A lot of reviews on TripAdvisor for Jalan Surabaya are written by foreigners, and the gist of the comments is that a lot of the things are fake or not as old as they appear to be and that the prices are high. I'm always apprehensive when I read comments by the dreaded IGNORANT FOREIGNER about the places they go, especially when those places are in countries vastly different from their own. Many feel a sense of entitlement and feel that they should be catered to, conveniently forgetting that they are only guests and should behave with proper manners. It's always important to read up on a place before going there, whether you're only going across town or out of the country. My advice for foreigners is to really read up on the places you're going to go and bring along a phone with Google Translate. On top of that, don't be afraid to bargain.
The one thing I really dislike about many of the reviews is that they take issue with the fact that a lot of things are fakes or replicas or that a lot of the stuff is similar. To that I just have to say that at any antique or flea market there are bound to be fakes or replicas, and Jalan Surabaya is no different. Part of the adventure of going to flea markets or garage sales is the hunting for unexpected treasure. That means don't just slap some money down and buy something and be disappointed when you take it home and realise it sucks, and be wary because sometimes, sellers may take advantage of buyers. And as for the complaint "the stuff is all the same", how about put aside a few hours to really look around? Because I spent a good two or three hours there and those stores all sold lots of different things. You just really need to look and be patient. Again, the hunting. Don't expect amazing finds to leap out at you the minute you walk into a store.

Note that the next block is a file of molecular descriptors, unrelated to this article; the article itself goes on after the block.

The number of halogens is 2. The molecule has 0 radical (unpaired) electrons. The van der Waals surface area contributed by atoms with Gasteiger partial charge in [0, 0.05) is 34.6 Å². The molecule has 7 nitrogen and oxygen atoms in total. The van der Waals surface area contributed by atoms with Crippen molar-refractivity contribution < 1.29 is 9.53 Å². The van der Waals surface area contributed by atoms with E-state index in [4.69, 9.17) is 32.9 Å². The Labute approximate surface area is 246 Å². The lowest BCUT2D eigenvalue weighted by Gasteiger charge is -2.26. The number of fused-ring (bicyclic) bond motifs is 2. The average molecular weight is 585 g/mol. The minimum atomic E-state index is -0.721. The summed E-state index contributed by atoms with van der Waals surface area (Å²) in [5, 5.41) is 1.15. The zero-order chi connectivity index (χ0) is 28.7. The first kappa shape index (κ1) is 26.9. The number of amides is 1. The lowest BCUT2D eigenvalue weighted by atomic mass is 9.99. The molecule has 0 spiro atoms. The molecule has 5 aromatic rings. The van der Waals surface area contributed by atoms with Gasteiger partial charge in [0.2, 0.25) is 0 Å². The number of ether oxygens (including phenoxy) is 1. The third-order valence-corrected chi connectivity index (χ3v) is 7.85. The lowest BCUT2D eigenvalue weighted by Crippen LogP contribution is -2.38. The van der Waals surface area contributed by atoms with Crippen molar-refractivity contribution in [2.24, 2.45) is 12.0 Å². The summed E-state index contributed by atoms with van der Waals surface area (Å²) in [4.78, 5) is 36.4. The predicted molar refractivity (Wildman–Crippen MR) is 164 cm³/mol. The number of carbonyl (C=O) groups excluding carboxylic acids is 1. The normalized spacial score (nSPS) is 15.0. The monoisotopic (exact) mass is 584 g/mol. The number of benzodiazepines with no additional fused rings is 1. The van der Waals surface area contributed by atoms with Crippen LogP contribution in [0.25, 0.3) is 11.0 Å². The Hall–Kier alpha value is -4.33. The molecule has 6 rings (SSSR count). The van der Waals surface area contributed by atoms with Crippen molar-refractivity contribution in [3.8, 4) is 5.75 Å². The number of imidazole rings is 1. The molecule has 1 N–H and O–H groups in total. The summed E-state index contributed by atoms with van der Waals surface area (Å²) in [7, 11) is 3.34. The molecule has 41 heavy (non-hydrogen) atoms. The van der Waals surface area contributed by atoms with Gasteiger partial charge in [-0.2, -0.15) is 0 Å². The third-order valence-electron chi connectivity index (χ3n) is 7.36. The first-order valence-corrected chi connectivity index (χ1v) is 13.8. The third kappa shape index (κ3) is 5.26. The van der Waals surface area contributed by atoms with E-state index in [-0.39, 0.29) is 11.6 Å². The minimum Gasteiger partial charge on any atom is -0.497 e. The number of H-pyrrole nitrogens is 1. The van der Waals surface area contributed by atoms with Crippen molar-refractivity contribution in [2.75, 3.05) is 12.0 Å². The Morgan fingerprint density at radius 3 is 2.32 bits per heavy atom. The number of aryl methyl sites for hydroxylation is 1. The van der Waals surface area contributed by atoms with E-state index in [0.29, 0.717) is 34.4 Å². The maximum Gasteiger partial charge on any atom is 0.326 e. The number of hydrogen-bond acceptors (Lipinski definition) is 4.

Some things you'll find on this street: masks, furniture, statues, record players, gramophones, vinyl records, typewriters, old ceramic plates and pottery, sewing machines, antique clocks, retro telephones, chandeliers, stamps, old books, paintings, old cameras, secondhand suitcases or bags, men's shoes. Postcards and some old photos too, but those are crazy expensive for some reason.